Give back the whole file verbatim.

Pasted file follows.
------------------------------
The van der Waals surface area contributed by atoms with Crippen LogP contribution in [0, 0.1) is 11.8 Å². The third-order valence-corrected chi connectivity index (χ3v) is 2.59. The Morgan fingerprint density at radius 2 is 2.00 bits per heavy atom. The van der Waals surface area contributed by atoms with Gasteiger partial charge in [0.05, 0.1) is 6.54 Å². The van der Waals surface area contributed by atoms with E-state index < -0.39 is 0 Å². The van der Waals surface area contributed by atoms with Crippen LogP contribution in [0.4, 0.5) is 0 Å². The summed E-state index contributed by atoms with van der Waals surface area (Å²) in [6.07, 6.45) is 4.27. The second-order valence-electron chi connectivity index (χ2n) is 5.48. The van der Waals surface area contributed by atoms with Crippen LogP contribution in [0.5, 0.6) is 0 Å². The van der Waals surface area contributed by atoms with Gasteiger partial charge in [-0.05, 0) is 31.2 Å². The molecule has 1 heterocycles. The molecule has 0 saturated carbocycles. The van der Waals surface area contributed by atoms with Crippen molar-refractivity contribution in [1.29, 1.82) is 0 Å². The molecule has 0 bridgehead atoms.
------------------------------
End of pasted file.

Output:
The van der Waals surface area contributed by atoms with Crippen LogP contribution in [0, 0.1) is 11.8 Å². The third-order valence-corrected chi connectivity index (χ3v) is 2.59. The Morgan fingerprint density at radius 2 is 2.00 bits per heavy atom. The van der Waals surface area contributed by atoms with Gasteiger partial charge in [0.05, 0.1) is 6.54 Å². The van der Waals surface area contributed by atoms with E-state index < -0.39 is 0 Å². The van der Waals surface area contributed by atoms with Crippen LogP contribution in [0.4, 0.5) is 0 Å². The summed E-state index contributed by atoms with van der Waals surface area (Å²) in [6.07, 6.45) is 4.27. The second-order valence-electron chi connectivity index (χ2n) is 5.48. The van der Waals surface area contributed by atoms with Crippen LogP contribution in [0.5, 0.6) is 0 Å². The van der Waals surface area contributed by atoms with Gasteiger partial charge in [-0.05, 0) is 31.2 Å². The molecule has 1 heterocycles. The molecule has 0 saturated carbocycles. The van der Waals surface area contributed by atoms with Crippen molar-refractivity contribution in [1.29, 1.82) is 0 Å². The molecule has 0 bridgehead atoms.